Boosted by pocketbook and electability issues, Mitt Romney leads Rick Santorum nationally among Republicans and independents who lean that way in a campaign driven by the U.S. economy.
A Bloomberg National Poll shows Romney with the support of 37 percent, compared with 27 percent for Santorum. Former U.S. House Speaker Newt Gingrich’s backing is 13 percent while U.S. Representative Ron Paul draws 11 percent.
“He’s a businessman and has a better idea of how to run something,” said Republican poll participant Beverly Link, 68, a clerical worker from Maumee, Ohio. “So many things about our country should be run more like a business, instead of just throwing money at everything.”
There are warning signs in the poll for Romney, should the former Massachusetts governor become his party’s presidential nominee. The extended primary season has driven his unfavorability rating up 10 points, to 48 percent, since September.
His past private equity work cuts both ways: it’s a credential that appeals to Republicans, while a slim majority -- 52 percent -- of all Americans view the business practice as harmful to the economy and 68 percent object to the favored tax rate applied to profits generated by the industry.
Romney, 65, has estimated his wealth at as much as $250 million on financial disclosure statements. He earned $21.6 million in 2010, mostly from investments, according to tax returns he released in January that showed he paid an effective tax rate of 13.9 percent. That compares with the 35 percent top marginal tax rate.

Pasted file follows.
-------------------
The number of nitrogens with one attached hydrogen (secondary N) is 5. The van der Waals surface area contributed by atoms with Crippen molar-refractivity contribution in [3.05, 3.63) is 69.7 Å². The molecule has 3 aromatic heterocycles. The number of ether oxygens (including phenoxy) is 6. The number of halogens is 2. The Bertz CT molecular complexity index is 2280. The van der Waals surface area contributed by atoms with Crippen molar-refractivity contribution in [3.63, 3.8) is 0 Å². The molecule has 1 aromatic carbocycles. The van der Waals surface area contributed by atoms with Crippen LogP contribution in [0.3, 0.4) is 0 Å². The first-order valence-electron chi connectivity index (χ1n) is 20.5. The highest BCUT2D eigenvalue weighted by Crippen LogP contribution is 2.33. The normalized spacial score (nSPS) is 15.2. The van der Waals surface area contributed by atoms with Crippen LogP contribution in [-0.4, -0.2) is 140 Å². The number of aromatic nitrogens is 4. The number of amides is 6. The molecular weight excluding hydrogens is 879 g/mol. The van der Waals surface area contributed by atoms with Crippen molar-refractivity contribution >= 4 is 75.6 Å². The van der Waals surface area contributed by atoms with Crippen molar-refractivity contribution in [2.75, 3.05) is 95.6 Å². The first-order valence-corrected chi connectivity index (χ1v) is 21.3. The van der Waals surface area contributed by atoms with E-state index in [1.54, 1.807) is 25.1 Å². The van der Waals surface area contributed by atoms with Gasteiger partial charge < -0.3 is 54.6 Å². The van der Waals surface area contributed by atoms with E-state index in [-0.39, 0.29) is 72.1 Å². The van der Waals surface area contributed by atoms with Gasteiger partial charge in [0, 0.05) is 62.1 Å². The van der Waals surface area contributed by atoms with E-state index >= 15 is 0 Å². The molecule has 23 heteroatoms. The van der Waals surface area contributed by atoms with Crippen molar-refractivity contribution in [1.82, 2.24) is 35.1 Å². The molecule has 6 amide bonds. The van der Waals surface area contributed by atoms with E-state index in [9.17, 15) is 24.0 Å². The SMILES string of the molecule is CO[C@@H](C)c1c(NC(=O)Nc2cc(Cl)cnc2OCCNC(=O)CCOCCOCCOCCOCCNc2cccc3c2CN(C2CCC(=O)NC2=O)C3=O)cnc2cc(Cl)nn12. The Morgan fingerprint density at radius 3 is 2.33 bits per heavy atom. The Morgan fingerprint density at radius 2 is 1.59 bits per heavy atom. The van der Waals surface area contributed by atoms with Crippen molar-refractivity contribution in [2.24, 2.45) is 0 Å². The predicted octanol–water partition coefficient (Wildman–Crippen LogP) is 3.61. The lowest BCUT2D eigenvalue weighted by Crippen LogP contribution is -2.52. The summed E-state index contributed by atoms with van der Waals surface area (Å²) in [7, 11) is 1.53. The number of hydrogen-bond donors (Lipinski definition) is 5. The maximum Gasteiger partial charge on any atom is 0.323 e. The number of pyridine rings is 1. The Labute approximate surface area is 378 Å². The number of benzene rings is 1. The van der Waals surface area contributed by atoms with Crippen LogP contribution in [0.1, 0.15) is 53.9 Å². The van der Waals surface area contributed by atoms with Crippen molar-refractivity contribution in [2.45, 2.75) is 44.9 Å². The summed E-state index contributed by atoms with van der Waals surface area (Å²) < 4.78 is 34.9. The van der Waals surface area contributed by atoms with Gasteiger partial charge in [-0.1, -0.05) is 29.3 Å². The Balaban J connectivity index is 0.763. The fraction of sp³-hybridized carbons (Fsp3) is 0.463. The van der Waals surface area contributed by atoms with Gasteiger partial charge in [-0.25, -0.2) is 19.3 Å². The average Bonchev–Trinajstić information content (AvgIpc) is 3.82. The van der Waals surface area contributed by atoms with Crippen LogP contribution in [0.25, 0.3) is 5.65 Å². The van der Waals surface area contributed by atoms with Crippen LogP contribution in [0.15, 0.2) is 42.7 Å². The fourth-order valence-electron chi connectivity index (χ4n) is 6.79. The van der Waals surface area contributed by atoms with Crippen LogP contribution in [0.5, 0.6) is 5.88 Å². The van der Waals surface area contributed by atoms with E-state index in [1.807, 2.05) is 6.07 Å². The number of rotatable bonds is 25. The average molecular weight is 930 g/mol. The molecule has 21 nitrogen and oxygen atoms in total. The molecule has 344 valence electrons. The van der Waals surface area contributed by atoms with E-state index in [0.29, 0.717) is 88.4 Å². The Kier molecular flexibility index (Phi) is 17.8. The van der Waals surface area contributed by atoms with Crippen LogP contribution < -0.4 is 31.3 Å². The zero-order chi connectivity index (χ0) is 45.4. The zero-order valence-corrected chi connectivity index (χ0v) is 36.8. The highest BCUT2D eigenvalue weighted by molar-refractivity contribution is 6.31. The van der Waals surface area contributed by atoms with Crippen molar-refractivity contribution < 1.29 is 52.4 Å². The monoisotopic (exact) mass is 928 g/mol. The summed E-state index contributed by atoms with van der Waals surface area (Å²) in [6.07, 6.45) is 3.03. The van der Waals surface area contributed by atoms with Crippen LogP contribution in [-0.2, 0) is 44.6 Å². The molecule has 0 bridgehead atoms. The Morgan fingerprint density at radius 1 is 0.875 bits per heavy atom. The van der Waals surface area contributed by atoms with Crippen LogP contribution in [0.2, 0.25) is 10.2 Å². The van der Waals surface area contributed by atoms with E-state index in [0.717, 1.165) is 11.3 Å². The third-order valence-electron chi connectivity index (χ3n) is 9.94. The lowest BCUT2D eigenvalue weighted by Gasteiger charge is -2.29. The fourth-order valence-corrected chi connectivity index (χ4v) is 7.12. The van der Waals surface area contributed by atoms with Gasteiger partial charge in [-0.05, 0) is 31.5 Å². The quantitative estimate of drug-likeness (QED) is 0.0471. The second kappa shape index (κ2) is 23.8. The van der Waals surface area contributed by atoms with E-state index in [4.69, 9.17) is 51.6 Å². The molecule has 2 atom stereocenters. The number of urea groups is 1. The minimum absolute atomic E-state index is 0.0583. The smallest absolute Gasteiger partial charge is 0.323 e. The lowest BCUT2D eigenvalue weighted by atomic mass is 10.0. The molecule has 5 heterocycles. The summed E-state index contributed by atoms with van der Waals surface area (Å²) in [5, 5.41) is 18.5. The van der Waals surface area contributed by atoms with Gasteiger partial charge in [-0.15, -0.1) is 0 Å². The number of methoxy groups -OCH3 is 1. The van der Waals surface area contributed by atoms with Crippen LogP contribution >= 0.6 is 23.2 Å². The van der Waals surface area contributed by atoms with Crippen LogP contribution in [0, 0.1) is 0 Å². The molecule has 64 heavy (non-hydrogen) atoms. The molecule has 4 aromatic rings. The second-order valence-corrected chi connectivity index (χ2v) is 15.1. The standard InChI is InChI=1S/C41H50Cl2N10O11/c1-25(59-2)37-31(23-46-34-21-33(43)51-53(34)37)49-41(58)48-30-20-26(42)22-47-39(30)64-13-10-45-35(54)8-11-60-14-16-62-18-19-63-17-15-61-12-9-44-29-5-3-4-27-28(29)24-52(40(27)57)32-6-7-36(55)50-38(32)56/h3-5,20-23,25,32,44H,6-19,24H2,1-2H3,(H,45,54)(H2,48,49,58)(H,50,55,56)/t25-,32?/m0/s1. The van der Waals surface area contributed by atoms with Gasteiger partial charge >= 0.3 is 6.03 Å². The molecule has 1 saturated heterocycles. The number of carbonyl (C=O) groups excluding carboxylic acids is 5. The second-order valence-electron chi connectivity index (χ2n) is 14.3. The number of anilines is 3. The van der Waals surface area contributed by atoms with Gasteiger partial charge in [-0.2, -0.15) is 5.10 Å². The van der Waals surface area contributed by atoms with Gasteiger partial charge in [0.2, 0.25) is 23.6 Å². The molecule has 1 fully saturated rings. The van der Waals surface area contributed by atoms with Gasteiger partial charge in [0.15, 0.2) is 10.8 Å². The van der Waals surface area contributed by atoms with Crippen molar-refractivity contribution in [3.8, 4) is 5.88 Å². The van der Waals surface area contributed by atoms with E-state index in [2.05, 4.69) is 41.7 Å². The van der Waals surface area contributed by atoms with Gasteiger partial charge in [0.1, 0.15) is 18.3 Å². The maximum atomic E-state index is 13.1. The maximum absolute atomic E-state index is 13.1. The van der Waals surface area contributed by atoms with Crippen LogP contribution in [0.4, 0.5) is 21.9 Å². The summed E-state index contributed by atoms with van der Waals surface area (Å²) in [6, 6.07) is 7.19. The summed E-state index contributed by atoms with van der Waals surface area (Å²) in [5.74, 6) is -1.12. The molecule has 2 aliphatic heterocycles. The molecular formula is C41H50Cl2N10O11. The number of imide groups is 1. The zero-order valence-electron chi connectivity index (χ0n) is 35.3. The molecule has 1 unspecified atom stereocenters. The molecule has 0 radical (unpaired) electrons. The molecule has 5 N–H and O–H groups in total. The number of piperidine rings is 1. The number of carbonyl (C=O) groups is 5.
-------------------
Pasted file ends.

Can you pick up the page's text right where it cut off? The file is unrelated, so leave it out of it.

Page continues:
Among Republicans, Romney’s work as a private-equity investor at Bain Capital LLC is viewed favorably, with almost two-thirds saying it makes him more prepared than the party’s other candidates to create jobs.
Romney is the favorite among a subset of Republicans who list unemployment and jobs as their top priority, with 52 percent saying he’s the candidate best prepared to get the economy going at a time when national unemployment stands at 8.3 percent.
Link said she isn’t bothered by Romney’s work at Bain, saying such firms “serve a purpose” in making the economy more efficient. “Hopefully, they help more companies than they close down,” she said.
Romney faces a greater challenge with Republicans who are motivated by moral issues and are opposed to abortion rights and gay marriage.
Santorum’s one area of strength against Romney is among evangelical Christians, where he leads 42 percent to 28 percent. Among supporters of the limited government Tea Party movement, Romney and Santorum, a former U.S. senator from Pennsylvania, draw equal support at 31 percent.
Republicans say Santorum, 53, would be more effective if he focused on the economy. Eight in 10 say he should speak more about jobs, while just 11 percent say he should focus mostly on values, morals and faith.
“On a state-by-state basis, Santorum’s focus on faith is delivering victories and some strong second-place finishes,” said J. Ann Selzer, president of Selzer & Co. in West Des Moines, Iowa, which conducted the poll for Bloomberg. “But the heartbeat of the party nationally is the economy.”